In December 2016, the 21st Century Cures Act created the qualified small employer health reimbursement arrangement (QSEHRA), a new HRA allowing eligible small employers to help their employees pay for individual major medical health insurance premiums.
While a QSEHRA may be an attractive way for small employers to assist their employees gain medical coverage, employers eligible to sponsor this type of program are subject to important limitations.
The Internal Revenue Service recently released guidance on what employers may sponsor QSEHRAs. To qualify, the employer cannot be an applicable large employer (ALE) and must not offer any other group health coverage.
The guidance provided the following clarification on these two items:
- ALE status: An employer must not qualify as an ALE as defined under the ACA. An ALE is an employer who has 50 or more full-time employees, including full-time equivalent employees, during the preceding year. This number includes the employees of all commonly controlled entities of the employer, including brother-sister or parent-subsidiary entities.
- No group health coverage: The employer must not offer a group health plan to its employees. This requirement applies to all companies that are commonly controlled – if one employer in a group offers its employees a group health plan, no other employer in the group is eligible to sponsor a QSEHRA. Disqualifying group health plans include major medical, health FSAs, dental and vision plans, and indemnity coverage.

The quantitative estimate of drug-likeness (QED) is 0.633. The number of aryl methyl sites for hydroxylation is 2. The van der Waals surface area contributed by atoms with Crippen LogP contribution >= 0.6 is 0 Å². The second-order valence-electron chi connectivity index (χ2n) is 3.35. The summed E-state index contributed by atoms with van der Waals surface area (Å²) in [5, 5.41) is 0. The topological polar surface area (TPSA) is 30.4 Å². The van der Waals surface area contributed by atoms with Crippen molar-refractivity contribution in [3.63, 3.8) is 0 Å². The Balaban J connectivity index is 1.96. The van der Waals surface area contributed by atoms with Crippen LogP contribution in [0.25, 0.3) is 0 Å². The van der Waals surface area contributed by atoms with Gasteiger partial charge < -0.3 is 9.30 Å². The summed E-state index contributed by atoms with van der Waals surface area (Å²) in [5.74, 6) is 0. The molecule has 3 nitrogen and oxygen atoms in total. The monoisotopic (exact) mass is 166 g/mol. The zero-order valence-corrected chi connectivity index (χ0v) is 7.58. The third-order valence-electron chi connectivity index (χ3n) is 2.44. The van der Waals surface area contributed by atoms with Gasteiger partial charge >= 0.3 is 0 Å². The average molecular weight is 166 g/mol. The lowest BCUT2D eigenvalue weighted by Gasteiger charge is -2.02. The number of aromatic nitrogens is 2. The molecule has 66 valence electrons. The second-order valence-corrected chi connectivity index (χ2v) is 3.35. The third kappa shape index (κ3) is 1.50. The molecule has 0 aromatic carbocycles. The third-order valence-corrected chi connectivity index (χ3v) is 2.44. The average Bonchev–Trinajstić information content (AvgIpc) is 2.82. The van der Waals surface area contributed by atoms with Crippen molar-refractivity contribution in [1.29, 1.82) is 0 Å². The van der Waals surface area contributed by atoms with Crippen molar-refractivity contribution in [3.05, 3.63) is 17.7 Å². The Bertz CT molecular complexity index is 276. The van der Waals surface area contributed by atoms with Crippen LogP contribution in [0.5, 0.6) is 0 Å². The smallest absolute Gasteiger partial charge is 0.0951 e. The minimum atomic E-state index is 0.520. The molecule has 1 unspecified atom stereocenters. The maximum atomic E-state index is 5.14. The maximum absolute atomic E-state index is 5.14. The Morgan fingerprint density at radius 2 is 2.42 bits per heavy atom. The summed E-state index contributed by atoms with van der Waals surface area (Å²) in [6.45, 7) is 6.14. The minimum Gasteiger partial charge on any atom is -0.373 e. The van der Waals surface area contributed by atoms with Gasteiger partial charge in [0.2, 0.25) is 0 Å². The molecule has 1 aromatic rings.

Another requirement for QSEHRAs is that employees must provide adequate proof of coverage in order to be reimbursed. Generally, a billing invoice or EOC should be adequate, however, in addition to the eligibility requirements described above, the guidance also provided a model attestation form for employees to use in order to provide proof of coverage.
While QSEHRAs are not subject to COBRA, QSEHRAs don’t avoid all regulatory burdens applicable to standard HRAs. Most of these obligations will be under ERISA, such as reporting and disclosure requirements, as well as HIPAA privacy rules and discrimination testing requirements under the tax code.